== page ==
Human resources for health are a critical building block of every health system. In India, the health system has struggled with the shortage and inequitable distribution of human resources, including the challenge of attracting and retaining health workers in remote settings. This blog, on the lives and work of crew aboard a mobile boat clinic, illustrates the intrinsic motivation of the health workers and support staff in delivering services to one of India’s geographically remote and challenging areas, the Majuli Islands in Assam, and the impact of such motivation on the quality of care.
Against all adversities
The north eastern state of Assam is home to the world’s largest riverine – the Majuli Islands. These islands on the river Brahmaputra (one of the world’s largest rivers) are accessible by boat from districts like Dibrugarh and Jorhat on the mainland, in upper Assam. It can take between a few hours to nearly a week to reach these islands, with uncertain access to-and-from the islands during bad weather, or the monsoons, severely impacting access to health services for the islanders. In order to address the challenge of physical access to health services, in 2005 the Centre of North East Studies (CNES) decided to use a local innovation – that of boats to provide health services to people on the islands.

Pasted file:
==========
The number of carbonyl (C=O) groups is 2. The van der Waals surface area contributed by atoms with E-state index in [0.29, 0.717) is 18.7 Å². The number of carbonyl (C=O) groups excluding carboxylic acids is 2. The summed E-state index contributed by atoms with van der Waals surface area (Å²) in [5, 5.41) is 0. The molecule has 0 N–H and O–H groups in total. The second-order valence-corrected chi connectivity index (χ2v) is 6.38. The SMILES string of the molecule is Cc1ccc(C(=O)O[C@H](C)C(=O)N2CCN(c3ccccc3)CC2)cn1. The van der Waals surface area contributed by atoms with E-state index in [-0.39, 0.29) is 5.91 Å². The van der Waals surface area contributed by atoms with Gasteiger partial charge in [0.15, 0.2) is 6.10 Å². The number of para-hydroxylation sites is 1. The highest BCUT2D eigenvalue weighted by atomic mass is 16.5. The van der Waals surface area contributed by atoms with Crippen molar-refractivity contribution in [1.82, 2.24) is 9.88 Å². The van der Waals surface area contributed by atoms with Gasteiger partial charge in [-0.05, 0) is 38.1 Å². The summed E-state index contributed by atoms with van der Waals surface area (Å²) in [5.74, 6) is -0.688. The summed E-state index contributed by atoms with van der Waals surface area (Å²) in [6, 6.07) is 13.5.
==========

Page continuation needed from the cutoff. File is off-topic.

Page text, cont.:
Over the last decade the innovation was scaled up with support from multiple stakeholders including the National Rural Health Mission (now National Health Mission) and UNICEF. The locally made boats house a crew which typically comprises of a district programme officer, 2 medical officers, 2 auxiliary nurse midwives, 1 general nurse midwife, 1 pharmacist, 1 laboratory technician, community workers and boat crew including a cook and captain. The remote location of the islands mean the crew often stay aboard from between 2 days to a week, sharing rooms and a toilet. Habitation is often a 2-4km walk from the shore – which on sandy terrain, carrying laboratory equipment and medicines, can be a challenge. In the dry season, the water levels recede, leading to a wider shoreline and water levels so low that the boats can’t reach the shore, therefore fragile country boats are used to access the islands from the river, with a longer walk, exposing the crew to snake bites, leeches, allergies etc. During the monsoon, crew can be stranded on the islands (as happened last year), and need to be airlifted to safety. Community workers, or the Accredited Social Health Activists (ASHA) conduct outreach programmes prior to a visit by a boat clinic informing villagers of the health camp. The camps provide essential health services, including nutrition, immunization and essential maternal and child health services. Laboratory services are offered on board; referrals are made for more serious cases.